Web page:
Here is the question, say there is a non-profit operating in Fort Worth, TX that feeds the hungry, their name is ABC Feed the Hungry, Inc. and they have developed an intricate business model, that is unique. Then another company, unrelated to the first, opens another non profit next door in Dallas, TX and they incorporate as ABC Feed the Hungry of Dallas, Inc. The original company is ok with the new company opening, they are not in "competition" and they are doing a very worthwhile endeavor. But then, something tragic happens and ABC Feed the Hungry of Dallas accidentally has a problem with their food supply and sadly, a couple of people pass away as a result of the "bad" food. Can the families of those affected end up suing BOTH organizations, even though the 1st organization had no direct dealings with the 2nd company (except maybe to offer some advice along the way casually)?
1 Answer from Attorneys
One orgnization is not going to be liable for another orgs negligence simply because they share the same name. But you shouldn't have two business in close proximity that are in the same or related industry sharing a name or it can cause confusion in the marketplace and lead to a host of issues.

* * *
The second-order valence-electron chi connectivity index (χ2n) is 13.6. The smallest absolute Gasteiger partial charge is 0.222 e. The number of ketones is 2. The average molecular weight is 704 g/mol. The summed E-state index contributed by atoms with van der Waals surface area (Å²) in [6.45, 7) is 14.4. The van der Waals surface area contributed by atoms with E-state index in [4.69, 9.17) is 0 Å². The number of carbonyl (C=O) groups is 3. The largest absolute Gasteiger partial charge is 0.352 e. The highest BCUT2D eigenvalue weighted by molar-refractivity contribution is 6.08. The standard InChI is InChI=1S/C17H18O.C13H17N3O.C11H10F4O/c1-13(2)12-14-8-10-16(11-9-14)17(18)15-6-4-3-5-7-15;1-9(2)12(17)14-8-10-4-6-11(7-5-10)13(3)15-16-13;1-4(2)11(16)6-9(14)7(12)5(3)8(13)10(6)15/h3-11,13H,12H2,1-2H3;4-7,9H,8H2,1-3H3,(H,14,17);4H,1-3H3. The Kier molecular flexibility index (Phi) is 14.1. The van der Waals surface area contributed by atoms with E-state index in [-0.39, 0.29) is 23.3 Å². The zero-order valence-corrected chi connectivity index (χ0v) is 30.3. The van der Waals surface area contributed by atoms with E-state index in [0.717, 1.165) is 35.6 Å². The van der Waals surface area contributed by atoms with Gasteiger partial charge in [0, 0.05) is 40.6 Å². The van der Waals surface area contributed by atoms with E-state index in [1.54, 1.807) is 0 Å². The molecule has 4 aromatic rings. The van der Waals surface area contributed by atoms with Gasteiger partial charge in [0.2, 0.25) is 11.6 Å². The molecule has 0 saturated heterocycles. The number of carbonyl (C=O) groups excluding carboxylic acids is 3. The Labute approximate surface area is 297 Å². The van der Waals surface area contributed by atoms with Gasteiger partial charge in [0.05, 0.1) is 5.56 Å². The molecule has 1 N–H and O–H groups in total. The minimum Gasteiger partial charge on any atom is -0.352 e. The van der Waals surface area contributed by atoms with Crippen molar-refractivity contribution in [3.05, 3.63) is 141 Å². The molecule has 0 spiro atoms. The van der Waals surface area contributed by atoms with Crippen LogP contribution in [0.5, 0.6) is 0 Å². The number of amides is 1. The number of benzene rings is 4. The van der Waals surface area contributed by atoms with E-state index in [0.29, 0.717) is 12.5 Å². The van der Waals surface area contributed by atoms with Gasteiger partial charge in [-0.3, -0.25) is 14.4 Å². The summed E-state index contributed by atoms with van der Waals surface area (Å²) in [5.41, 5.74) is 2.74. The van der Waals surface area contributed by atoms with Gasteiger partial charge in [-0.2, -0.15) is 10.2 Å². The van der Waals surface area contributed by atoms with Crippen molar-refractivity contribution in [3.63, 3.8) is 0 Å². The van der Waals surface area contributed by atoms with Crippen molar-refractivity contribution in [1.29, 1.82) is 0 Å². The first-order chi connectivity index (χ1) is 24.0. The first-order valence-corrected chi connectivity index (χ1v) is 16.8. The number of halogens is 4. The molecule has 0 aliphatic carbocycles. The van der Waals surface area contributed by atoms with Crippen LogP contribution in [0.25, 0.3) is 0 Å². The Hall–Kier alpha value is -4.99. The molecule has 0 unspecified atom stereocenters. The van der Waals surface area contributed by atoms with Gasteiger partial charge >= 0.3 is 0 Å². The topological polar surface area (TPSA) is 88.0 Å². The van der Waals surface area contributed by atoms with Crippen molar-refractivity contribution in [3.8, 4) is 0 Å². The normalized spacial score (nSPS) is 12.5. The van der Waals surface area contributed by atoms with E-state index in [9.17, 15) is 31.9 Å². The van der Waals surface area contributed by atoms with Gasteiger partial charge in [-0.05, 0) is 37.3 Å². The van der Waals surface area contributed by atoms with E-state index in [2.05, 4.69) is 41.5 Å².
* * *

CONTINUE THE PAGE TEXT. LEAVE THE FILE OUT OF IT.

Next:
It is of course best practice to clear it before you start using any trademark and starting with a strong one is your best strategy. Know as well that merely registering your business name with a state or county agency or acquiring a domain does not convey any right to use that name in commerce as a source identifier or trademark. For example, I can presumably register my new tech start up "Boogle" with the TX secretary of state because there is no other business already doing business there under that name, but this does not mean that I would not be infringing on the Google trademark, which I would be. The onus is on you to ensure the name you choose is not a problem.
Your trademark will be one of if not the most important and valuable business assets you will have and you will ultimately spend more money in support if it than you will anywhere else (advertising, marketing, PR, branding, packaging, etc.).
Whenever you endeavor into investing in a trademark it is very important that you conduct the proper clearance due diligence. In the US, this means searching under both federal (USPTO) as well as common law because trademark rights stem from use in this country NOT registration. This means that acquiring a federal registration does not necessarily mean that you are not infringing on another's intellectual property.
I suggest that you consult with a lawyer in private and discuss your objectives in more detail. You can start by calling around to several for a free phone consultation, get some insights then pick the best fit to work with.
If you would like to discuss further over a free phone consult, feel free to contact me anytime that is convenient.
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